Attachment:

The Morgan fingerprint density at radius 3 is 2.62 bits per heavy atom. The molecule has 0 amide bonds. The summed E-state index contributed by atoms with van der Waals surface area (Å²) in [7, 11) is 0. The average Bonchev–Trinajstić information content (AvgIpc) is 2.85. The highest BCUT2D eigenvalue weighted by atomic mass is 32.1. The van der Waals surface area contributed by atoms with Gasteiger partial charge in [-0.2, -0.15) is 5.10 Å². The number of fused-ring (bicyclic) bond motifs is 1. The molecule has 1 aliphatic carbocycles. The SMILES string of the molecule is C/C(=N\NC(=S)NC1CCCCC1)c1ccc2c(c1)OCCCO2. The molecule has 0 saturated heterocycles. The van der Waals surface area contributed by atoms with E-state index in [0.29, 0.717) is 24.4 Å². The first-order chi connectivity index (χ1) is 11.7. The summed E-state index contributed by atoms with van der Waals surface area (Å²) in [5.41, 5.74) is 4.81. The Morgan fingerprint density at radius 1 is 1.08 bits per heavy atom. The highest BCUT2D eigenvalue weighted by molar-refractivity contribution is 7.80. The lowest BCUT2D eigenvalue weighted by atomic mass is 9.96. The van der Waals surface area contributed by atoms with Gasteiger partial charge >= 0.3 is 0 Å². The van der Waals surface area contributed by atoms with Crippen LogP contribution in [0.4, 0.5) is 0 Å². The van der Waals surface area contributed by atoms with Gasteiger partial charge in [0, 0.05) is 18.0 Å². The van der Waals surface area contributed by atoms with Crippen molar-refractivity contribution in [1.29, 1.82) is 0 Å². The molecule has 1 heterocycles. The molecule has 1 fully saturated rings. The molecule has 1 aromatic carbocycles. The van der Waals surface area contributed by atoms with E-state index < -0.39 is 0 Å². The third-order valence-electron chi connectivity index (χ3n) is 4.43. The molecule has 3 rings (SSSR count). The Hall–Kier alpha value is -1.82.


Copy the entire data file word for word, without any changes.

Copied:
The Morgan fingerprint density at radius 3 is 2.62 bits per heavy atom. The molecule has 0 amide bonds. The summed E-state index contributed by atoms with van der Waals surface area (Å²) in [7, 11) is 0. The average Bonchev–Trinajstić information content (AvgIpc) is 2.85. The highest BCUT2D eigenvalue weighted by atomic mass is 32.1. The van der Waals surface area contributed by atoms with Gasteiger partial charge in [-0.2, -0.15) is 5.10 Å². The number of fused-ring (bicyclic) bond motifs is 1. The molecule has 1 aliphatic carbocycles. The SMILES string of the molecule is C/C(=N\NC(=S)NC1CCCCC1)c1ccc2c(c1)OCCCO2. The molecule has 0 saturated heterocycles. The van der Waals surface area contributed by atoms with E-state index in [0.29, 0.717) is 24.4 Å². The first-order chi connectivity index (χ1) is 11.7. The summed E-state index contributed by atoms with van der Waals surface area (Å²) in [5.41, 5.74) is 4.81. The Morgan fingerprint density at radius 1 is 1.08 bits per heavy atom. The highest BCUT2D eigenvalue weighted by molar-refractivity contribution is 7.80. The lowest BCUT2D eigenvalue weighted by atomic mass is 9.96. The van der Waals surface area contributed by atoms with Gasteiger partial charge >= 0.3 is 0 Å². The van der Waals surface area contributed by atoms with Crippen LogP contribution in [0.4, 0.5) is 0 Å². The van der Waals surface area contributed by atoms with Gasteiger partial charge in [0, 0.05) is 18.0 Å². The van der Waals surface area contributed by atoms with Crippen molar-refractivity contribution in [1.29, 1.82) is 0 Å². The molecule has 1 heterocycles. The molecule has 1 fully saturated rings. The molecule has 1 aromatic carbocycles. The van der Waals surface area contributed by atoms with E-state index < -0.39 is 0 Å². The third-order valence-electron chi connectivity index (χ3n) is 4.43. The molecule has 3 rings (SSSR count). The Hall–Kier alpha value is -1.82.